Category Archives: Review

A recent read

Cover, The Last Phase Shift (Amazon)
Cover, The Last Phase Shift (Amazon)

Time to get back to regular blogging again, and I thought I would start with a recap of a recent review of mine, for The Last Phase Shift, by David Frauenfelder. This is the third in a particular series of books, set in and around The Continent, a mysterious land in the Indian Ocean which – among other things – has the curious feature of intermittently phasing out of sync with our world. Until this book, we have not really known where Borschland and the other cluster of nearby countries go to during the phase shift: this book explores that, as well as a number of other fascinating issues.

The full review is at Amazon or Goodreads.

How to describe this book? It’s not easy, and a random collection of facts may not be the best way to introduce you to the charms and delights of Borschland. There are intelligent beasts, including the superb bears who are beginning to feature increasingly in their own stories. It might be called steampunk. It could be classified as a sports story, specifically ice hockey. Weirdly (for those who know me), this book got me quite interested in said sport, to the extent that I started becoming familiar with the jargon, and even watched some YouTube videos showing some of the most striking and skilled moves in the game… called dangles, for the uninitiated (see below for a sample). And it’s also a story telling how the older generation of central characters – the ones who drove the storyline of the first two books – are starting to take a back seat and let the younger generation have their say. But as mentioned above, none of these individual facts can really do justice to the wide-ranging wealth of The Last Phase Shift.

A map of Borschland (from an earlier book in the series)
A map of Borschland (from an earlier book in the series)

I have read the first two books, but am reasonably convinced that this one can be read in isolation. There are enough snippets of contextual information, woven into the tale very neatly, that you can find out anything you need to know to make sense of it.

Be warned… you might easily find yourself being drawn into the bizarre charm of Borschland, and starting to crave more stories set in and around The Continent.

The YouTube video can be found at…


Half Sick of Shadows and IndieBrag

Kindle Cover - Half Sick of Shadows
Kindle Cover – Half Sick of Shadows

I was going to write a blog on something to do with Alexa, but that will now appear after the Christmas holiday break. That’s partly because I have been moving rocks and making new gravel paths, and ending the day somewhat fatigued…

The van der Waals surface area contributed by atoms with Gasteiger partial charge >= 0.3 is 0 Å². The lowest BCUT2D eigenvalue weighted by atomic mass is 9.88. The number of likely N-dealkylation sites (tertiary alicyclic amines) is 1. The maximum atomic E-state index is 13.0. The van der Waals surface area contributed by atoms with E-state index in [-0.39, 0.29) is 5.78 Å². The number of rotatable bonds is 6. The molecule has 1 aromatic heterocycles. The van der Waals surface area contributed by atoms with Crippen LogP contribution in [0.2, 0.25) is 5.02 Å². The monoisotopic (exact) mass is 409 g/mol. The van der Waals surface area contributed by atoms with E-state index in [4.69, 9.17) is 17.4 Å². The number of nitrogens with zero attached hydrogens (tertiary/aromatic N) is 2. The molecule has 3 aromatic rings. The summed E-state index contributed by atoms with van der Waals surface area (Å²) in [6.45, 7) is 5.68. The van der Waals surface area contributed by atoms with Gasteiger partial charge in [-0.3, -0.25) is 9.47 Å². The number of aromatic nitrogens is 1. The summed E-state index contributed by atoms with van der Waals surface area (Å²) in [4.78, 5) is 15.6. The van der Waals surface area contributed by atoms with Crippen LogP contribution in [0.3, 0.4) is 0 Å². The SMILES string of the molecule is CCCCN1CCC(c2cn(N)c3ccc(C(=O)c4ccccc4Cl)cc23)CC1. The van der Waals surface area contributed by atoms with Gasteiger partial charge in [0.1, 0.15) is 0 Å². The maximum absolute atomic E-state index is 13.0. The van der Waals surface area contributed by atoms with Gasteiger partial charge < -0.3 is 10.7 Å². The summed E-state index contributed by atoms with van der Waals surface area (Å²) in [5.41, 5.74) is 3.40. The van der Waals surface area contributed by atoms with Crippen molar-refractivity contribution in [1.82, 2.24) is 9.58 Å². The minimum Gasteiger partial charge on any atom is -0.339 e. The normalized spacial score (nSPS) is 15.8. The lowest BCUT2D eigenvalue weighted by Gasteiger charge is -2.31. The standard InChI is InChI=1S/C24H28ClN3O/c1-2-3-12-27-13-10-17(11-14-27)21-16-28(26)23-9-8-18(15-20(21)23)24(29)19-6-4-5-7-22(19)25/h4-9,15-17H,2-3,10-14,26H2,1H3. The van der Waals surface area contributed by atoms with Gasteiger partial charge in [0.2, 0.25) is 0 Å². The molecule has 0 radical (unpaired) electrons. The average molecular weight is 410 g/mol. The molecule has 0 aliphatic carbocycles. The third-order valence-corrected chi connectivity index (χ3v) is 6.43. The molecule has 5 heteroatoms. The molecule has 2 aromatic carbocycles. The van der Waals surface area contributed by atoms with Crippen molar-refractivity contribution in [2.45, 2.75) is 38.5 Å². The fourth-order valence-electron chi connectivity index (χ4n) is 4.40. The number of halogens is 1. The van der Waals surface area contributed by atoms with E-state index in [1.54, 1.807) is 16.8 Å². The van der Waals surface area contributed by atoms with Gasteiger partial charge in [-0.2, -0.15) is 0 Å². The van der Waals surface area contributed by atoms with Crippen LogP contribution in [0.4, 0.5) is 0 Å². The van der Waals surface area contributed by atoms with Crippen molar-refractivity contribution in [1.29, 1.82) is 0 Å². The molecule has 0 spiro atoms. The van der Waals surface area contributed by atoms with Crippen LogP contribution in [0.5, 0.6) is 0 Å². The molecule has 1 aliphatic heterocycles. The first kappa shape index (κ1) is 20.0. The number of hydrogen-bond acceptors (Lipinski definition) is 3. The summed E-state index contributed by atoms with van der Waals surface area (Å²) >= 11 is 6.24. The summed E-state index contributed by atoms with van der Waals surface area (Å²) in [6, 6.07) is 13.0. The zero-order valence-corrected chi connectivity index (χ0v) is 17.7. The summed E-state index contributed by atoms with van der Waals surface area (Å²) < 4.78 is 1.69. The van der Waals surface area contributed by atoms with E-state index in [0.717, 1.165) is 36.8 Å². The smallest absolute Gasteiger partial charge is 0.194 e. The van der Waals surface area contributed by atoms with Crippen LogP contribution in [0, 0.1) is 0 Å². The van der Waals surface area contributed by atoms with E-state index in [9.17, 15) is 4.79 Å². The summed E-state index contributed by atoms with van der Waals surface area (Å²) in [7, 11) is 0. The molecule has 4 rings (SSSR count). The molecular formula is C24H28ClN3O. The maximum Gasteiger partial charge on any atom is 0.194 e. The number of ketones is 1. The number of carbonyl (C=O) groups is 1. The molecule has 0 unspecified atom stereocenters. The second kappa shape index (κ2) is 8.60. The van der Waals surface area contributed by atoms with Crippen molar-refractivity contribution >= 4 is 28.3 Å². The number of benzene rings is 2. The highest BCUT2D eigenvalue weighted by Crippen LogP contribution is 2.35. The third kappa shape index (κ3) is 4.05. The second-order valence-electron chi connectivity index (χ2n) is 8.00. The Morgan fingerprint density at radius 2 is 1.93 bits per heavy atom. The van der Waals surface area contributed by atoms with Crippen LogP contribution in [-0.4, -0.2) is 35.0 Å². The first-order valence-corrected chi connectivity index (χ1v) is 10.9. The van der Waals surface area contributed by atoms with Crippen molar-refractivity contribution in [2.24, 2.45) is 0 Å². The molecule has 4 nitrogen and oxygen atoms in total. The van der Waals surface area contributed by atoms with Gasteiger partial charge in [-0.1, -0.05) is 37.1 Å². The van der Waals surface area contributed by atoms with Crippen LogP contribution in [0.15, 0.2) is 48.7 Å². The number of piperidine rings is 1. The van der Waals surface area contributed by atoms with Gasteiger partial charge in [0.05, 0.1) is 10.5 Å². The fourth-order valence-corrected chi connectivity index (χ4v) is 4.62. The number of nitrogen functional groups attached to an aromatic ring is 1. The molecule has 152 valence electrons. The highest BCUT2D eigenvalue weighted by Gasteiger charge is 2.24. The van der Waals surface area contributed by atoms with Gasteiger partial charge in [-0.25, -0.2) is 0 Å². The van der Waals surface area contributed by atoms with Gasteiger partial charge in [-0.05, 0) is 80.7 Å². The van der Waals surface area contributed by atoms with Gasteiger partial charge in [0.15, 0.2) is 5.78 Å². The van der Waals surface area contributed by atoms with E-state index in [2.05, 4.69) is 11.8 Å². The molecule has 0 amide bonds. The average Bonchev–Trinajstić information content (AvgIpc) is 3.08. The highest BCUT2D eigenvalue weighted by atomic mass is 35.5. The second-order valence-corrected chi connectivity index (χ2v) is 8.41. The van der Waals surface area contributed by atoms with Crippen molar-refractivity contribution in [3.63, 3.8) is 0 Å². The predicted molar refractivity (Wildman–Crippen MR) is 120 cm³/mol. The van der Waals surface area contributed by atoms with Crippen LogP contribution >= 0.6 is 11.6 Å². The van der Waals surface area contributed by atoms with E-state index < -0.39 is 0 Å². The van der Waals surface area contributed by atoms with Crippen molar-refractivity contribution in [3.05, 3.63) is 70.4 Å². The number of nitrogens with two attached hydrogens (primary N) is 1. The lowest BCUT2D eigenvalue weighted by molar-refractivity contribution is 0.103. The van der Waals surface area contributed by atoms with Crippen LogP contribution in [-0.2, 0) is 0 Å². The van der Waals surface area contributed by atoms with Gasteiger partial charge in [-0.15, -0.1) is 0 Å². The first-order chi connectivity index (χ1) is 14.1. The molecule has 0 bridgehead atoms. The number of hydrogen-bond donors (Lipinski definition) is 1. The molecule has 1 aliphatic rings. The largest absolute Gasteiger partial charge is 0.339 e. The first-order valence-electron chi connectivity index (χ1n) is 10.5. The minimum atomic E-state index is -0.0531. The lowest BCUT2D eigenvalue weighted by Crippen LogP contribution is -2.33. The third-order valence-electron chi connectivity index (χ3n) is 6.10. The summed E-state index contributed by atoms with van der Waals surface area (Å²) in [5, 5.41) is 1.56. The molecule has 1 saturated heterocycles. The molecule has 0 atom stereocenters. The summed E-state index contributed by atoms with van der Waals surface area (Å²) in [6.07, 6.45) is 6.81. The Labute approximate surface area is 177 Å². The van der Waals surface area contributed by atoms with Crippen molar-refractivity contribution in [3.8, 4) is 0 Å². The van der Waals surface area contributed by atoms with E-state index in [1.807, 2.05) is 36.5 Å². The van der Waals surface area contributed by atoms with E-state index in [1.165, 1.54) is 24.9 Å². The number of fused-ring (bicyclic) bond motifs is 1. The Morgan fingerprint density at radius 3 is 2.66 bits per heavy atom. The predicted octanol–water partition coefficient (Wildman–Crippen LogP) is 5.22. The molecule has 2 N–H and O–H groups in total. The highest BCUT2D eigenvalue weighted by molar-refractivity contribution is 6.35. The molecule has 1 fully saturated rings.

So instead, this is just a short post about an email I received last night, saying that Half Sick of Shadows has been awarded an IndieBrag Medallion.

Specially, I read this:

We have completed the review process for your book “Half Sick of Shadows” and I am pleased to inform you that it has been selected to receive a B.R.A.G. Medallion. We would now like to assist you in gaining recognition of your fine work.
In return, we ask that you permit us to add your book to the listing of Medallion honorees on our website

Well, needless to say I haven’t yet had time to do the stuff at their website – that will follow over the next few days – but that was a very nice piece of news just as the holiday break is starting!

A review at The Review

I am writing in haste today as in a few minutes I am off at a technology conference – the annual Microsoft Future Decoded event, held out in the old Docklands area. Last year this was well worth going to, for both the scheduled presentations and the informal chats at booths and stalls. As usual, my main interest is in AI, and there’s a fair bit on offer. No doubt I shall relate anything of wider interest in the coming weeks.

Cover - Queen of a Distant Hive
Cover – Queen of a Distant Hive

So the main content today is to draw attention to The Review, and my particular review there of Theresa Tomlinson’s Queen of a Distant Hive. It’s set in 7th century Britain, when the land was still divided into several different kingdoms coexisting in uneasy truce. The novel is a sequel to A Swarming of Bees, and involves some overlap of characters, but it can be read separately. I thoroughly enjoyed this book (well, both books) as you can discover by reading the review. Moreover, Theresa is providing a copy as giveaway prize, and all you have to do to enter, is to leave a comment at The Review blog page or the linked Facebook page.

That’s it for today…

A Review of Half Sick of Shadows – with giveaway

Kindle Cover - Half Sick of Shadows